Malcolm X centre organisers have Bristol tenancy terminated

Malcolm X Community Centre
Image caption The Malcolm X centre aims to give a voice to Bristol's black and ethnic minority communities

The group running Bristol's Malcolm X community centre has been told its tenancy will be terminated after being warned of "substantial" lease breaches.

The centre, set up after the 1980 St Pauls riots, is based in a building owned by Bristol City Council and gets £37,500 funding a year.

The council said it was "committed" to the centre but was looking for a new organisation to run it from March.

Its manager said problems were being addressed and asked for more time.

The Malcolm X Community Centre Ltd (MXCC) was warned by the council in August of tenancy breaches including failings in financial management, noise and rubbish issues and subletting without consent.

Image caption The St Pauls carnival which dates to the 1960s was cancelled this year and its organisers have also had funding withdrawn

On Tuesday, the council said it was seeking "expressions of interest" from groups wanting to take over the lease short-term. It also wants a group to "secure a lease and grant funding for the site from April 2017".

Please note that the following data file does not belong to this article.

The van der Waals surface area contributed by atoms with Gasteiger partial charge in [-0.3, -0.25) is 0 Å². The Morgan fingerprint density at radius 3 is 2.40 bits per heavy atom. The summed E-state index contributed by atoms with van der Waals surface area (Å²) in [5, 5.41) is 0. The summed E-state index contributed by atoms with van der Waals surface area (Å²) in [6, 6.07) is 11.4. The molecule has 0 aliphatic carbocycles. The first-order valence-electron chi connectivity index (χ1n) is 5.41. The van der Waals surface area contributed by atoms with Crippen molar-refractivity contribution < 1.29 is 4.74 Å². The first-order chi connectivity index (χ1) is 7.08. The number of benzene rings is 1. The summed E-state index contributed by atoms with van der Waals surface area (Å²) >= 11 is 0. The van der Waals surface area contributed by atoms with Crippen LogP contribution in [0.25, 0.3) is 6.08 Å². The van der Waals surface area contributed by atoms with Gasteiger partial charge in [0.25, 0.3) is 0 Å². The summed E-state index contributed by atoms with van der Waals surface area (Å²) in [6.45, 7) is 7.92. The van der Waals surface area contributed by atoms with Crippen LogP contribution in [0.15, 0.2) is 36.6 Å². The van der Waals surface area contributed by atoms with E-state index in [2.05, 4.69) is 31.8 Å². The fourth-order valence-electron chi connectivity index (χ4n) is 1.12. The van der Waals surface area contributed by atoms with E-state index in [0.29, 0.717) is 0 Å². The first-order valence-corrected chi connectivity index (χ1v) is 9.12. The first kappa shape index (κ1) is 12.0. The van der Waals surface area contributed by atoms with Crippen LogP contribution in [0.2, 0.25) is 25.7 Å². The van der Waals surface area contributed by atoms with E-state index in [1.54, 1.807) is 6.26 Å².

A spokesman said that MXCC would be supported to remain in the building and so "that they are able to submit an expression of interest for the lease" in future.

Manager Steve Stephenson told BBC Radio Bristol they had no full-time staff and needed more support, not new management.

"The Malcolm X Centre has had problems in the past but we have worked really hard for the last six to eight months to address many of these problems," he said.

"Give us an extension for another six months or so, so we can complete the task."

It follows an announcement that funding was being withdrawn from another local group, the St Pauls Afrikan Caribbean Carnival, after the council and Arts Council England said they lacked confidence in them.

Mr Stephenson said there was a "perception in the community that race plays a part" in the decisions but added: "I would say that we need to get our house in order - there are things we need to do that don't have anything to do with race."

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